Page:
A baby changes things. Exhaustion changes things. Suddenly frustrations that I used to let go of felt huge. I didn’t have the time or the energy to do some of the things I used to. I felt alone. I felt exhausted. I felt anxious. I felt overwhelmed.

When I tell people how we’re doing better, I can’t really put words to why. What has really changed? It has felt gradual and almost invisible but things have changed.

I suppose Nick deserves most of the credit. I became so frustrated and hurt that I shut down and didn’t want to address our conflict anymore.

Nick pursued, and pursued, and pursued me. We talked, and cried, and talked, and cried (the crying mostly on my part).

The worst times were when our arguing woke Eve up.

That was an awful feeling.

And so we continued to talk and cry and work and …slowly…change.

And then

closer

and closer

and closer.

And now we’re feeling pretty close, and life is feeling all sorts of wonderful and sweet like it once had.

And we definitely don’t have it all figured out. 

And we are still struggling to love each other better every day. 

And God meets us in our mess. 

And we are so grateful.

 

Dear Eve, what you wouldn’t learn from Instagram about your first year

Dear Eve,

Immediately after you were born, the words of Miley Cyrus’ Wrecking Ball were on repeat in my brain: “You came in like a wrecking ball…I never fell so hard in love…” (which, it turns out are not actually accurate lyrics, but that’s what was in my head). I know. I’m totally embarrassed to admit this. Of all songs, Miley Cyrus…but it fit, and that’s what I was singing in my head.

But really, you came into this world and wrecked my life. In the most perfect and painful way. Going from only being responsible for myself to being responsible for the most beautiful little (tiny, actually) human being I have ever met was…well, there is just no word for it really.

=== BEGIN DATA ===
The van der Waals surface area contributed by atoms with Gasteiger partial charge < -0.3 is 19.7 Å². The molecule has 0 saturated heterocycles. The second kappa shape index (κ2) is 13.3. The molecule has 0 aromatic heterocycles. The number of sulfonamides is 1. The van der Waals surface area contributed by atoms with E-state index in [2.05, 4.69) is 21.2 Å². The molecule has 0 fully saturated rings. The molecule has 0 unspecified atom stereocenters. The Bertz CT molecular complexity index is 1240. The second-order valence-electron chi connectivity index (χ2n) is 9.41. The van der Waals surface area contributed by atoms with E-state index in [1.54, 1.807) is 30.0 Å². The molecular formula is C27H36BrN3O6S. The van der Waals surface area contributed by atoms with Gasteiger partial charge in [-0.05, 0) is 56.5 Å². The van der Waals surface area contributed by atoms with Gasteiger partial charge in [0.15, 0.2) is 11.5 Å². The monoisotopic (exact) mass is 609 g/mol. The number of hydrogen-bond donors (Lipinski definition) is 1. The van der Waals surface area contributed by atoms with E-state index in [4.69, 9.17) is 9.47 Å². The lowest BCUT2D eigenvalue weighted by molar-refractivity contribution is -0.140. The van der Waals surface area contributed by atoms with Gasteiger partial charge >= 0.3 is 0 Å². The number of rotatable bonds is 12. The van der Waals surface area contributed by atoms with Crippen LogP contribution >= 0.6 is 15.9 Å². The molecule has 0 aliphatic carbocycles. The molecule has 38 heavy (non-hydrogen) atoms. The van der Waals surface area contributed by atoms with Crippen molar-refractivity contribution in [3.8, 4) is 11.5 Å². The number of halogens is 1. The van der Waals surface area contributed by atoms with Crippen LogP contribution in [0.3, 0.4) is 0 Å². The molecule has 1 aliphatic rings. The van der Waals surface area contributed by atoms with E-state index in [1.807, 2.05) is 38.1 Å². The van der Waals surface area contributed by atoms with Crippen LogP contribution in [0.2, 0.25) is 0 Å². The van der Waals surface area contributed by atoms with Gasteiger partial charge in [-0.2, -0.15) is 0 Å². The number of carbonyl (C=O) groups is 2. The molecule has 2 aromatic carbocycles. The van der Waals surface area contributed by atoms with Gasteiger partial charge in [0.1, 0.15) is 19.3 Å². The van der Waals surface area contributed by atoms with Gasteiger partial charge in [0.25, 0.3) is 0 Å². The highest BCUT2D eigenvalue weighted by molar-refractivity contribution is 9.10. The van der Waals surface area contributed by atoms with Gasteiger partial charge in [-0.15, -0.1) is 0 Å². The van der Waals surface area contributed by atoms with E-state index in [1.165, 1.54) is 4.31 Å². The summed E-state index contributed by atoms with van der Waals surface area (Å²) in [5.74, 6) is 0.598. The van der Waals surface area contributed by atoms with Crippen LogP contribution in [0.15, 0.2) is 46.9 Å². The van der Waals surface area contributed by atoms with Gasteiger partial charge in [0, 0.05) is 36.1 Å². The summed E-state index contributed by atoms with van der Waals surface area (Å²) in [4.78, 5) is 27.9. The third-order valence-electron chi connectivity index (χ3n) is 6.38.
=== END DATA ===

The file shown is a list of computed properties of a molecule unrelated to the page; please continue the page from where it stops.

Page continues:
I want to tell you some things about the first year. I want to do my best to share so much of this journey with you, because if you choose it, you too will be a mama someday, and I don’t want you to feel alone or like you’re crazy – although in my experience, you might actually be crazy for some of it…but even then, I want you to know that it’s totally okay to be your own kind of crazy that first year- and probably for the rest of our lives as mamas.

Here are a few of the behind-the-scenes realities of our first year together:

  • In the beginning I was constantly asking you if you knew I was your mom, “Do you know I’m your mommy Eve?”, I would ask you over and over. I was really asking myself. Because even though labor and delivery was a pretty darn hard 12 hours, that’s still a quick turnaround from Krista the woman to Krista the mom. And transitions in life can be so wonderful, but they are always hard too. Even the best transitions include loss, because you’re leaving something behind. 
  • Having a baby was hard on our marriage. Months 6-7 especially, were ones of conflict between your daddy and me. We had tough work schedules and not enough together time and the exhaustion of a baby, and we struggled. But when relationships get hard you have to look at your own part, and your daddy and I both had to stop pointing the finger and work on our own stuff. And your dad and I are committed to each other, and we will always work things out.